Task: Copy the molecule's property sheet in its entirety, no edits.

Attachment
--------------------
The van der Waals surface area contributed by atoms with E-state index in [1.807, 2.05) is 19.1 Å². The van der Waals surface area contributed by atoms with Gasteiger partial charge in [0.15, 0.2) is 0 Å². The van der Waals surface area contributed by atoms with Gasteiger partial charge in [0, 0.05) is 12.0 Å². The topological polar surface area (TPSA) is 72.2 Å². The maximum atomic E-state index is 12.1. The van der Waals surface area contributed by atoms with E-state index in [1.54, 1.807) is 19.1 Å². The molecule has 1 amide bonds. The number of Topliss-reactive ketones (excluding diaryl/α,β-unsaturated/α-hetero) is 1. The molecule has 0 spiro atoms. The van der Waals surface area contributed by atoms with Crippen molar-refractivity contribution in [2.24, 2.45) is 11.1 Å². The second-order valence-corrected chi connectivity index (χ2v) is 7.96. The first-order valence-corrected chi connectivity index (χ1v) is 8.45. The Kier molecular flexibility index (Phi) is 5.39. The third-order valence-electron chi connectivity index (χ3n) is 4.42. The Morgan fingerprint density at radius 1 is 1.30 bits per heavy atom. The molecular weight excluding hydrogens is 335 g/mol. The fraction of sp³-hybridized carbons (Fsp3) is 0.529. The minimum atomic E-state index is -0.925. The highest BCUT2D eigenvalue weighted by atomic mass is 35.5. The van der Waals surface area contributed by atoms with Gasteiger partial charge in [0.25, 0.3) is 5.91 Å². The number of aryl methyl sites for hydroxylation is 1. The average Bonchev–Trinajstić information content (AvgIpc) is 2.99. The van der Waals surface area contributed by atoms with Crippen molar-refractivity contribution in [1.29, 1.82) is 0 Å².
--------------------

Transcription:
The van der Waals surface area contributed by atoms with E-state index in [1.807, 2.05) is 19.1 Å². The van der Waals surface area contributed by atoms with Gasteiger partial charge in [0.15, 0.2) is 0 Å². The van der Waals surface area contributed by atoms with Gasteiger partial charge in [0, 0.05) is 12.0 Å². The topological polar surface area (TPSA) is 72.2 Å². The maximum atomic E-state index is 12.1. The van der Waals surface area contributed by atoms with E-state index in [1.54, 1.807) is 19.1 Å². The molecule has 1 amide bonds. The number of Topliss-reactive ketones (excluding diaryl/α,β-unsaturated/α-hetero) is 1. The molecule has 0 spiro atoms. The van der Waals surface area contributed by atoms with Crippen molar-refractivity contribution in [2.24, 2.45) is 11.1 Å². The second-order valence-corrected chi connectivity index (χ2v) is 7.96. The first-order valence-corrected chi connectivity index (χ1v) is 8.45. The Kier molecular flexibility index (Phi) is 5.39. The third-order valence-electron chi connectivity index (χ3n) is 4.42. The Morgan fingerprint density at radius 1 is 1.30 bits per heavy atom. The molecular weight excluding hydrogens is 335 g/mol. The fraction of sp³-hybridized carbons (Fsp3) is 0.529. The minimum atomic E-state index is -0.925. The highest BCUT2D eigenvalue weighted by atomic mass is 35.5. The van der Waals surface area contributed by atoms with Gasteiger partial charge in [0.25, 0.3) is 5.91 Å². The number of aryl methyl sites for hydroxylation is 1. The average Bonchev–Trinajstić information content (AvgIpc) is 2.99. The van der Waals surface area contributed by atoms with Crippen molar-refractivity contribution in [1.29, 1.82) is 0 Å².